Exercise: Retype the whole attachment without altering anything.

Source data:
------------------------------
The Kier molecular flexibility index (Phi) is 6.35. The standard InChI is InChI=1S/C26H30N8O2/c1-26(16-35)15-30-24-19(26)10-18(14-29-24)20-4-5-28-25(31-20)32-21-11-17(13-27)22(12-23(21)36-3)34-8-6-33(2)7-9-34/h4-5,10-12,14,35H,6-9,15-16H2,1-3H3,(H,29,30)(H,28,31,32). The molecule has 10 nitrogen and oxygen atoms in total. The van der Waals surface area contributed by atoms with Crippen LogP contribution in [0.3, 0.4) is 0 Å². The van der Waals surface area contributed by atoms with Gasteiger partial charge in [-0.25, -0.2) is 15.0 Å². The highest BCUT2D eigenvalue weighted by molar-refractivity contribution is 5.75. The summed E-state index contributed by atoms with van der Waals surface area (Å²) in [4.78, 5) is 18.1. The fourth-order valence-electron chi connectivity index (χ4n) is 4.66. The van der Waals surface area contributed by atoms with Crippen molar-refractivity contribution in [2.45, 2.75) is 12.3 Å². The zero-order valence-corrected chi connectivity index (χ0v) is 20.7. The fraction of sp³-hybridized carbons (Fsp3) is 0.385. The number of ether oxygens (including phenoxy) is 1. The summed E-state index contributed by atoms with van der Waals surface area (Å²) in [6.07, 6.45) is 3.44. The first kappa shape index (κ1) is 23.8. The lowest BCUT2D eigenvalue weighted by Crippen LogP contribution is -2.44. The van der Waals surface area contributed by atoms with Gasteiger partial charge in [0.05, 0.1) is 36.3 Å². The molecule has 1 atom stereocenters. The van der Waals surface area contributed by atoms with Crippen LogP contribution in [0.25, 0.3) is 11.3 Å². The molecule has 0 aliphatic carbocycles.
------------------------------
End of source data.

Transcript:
The Kier molecular flexibility index (Phi) is 6.35. The standard InChI is InChI=1S/C26H30N8O2/c1-26(16-35)15-30-24-19(26)10-18(14-29-24)20-4-5-28-25(31-20)32-21-11-17(13-27)22(12-23(21)36-3)34-8-6-33(2)7-9-34/h4-5,10-12,14,35H,6-9,15-16H2,1-3H3,(H,29,30)(H,28,31,32). The molecule has 10 nitrogen and oxygen atoms in total. The van der Waals surface area contributed by atoms with Crippen LogP contribution in [0.3, 0.4) is 0 Å². The van der Waals surface area contributed by atoms with Gasteiger partial charge in [-0.25, -0.2) is 15.0 Å². The highest BCUT2D eigenvalue weighted by molar-refractivity contribution is 5.75. The summed E-state index contributed by atoms with van der Waals surface area (Å²) in [4.78, 5) is 18.1. The fourth-order valence-electron chi connectivity index (χ4n) is 4.66. The van der Waals surface area contributed by atoms with Crippen molar-refractivity contribution in [2.45, 2.75) is 12.3 Å². The zero-order valence-corrected chi connectivity index (χ0v) is 20.7. The fraction of sp³-hybridized carbons (Fsp3) is 0.385. The number of ether oxygens (including phenoxy) is 1. The summed E-state index contributed by atoms with van der Waals surface area (Å²) in [6.07, 6.45) is 3.44. The first kappa shape index (κ1) is 23.8. The lowest BCUT2D eigenvalue weighted by Crippen LogP contribution is -2.44. The van der Waals surface area contributed by atoms with Gasteiger partial charge in [0.05, 0.1) is 36.3 Å². The molecule has 1 atom stereocenters. The van der Waals surface area contributed by atoms with Crippen LogP contribution in [0.25, 0.3) is 11.3 Å². The molecule has 0 aliphatic carbocycles.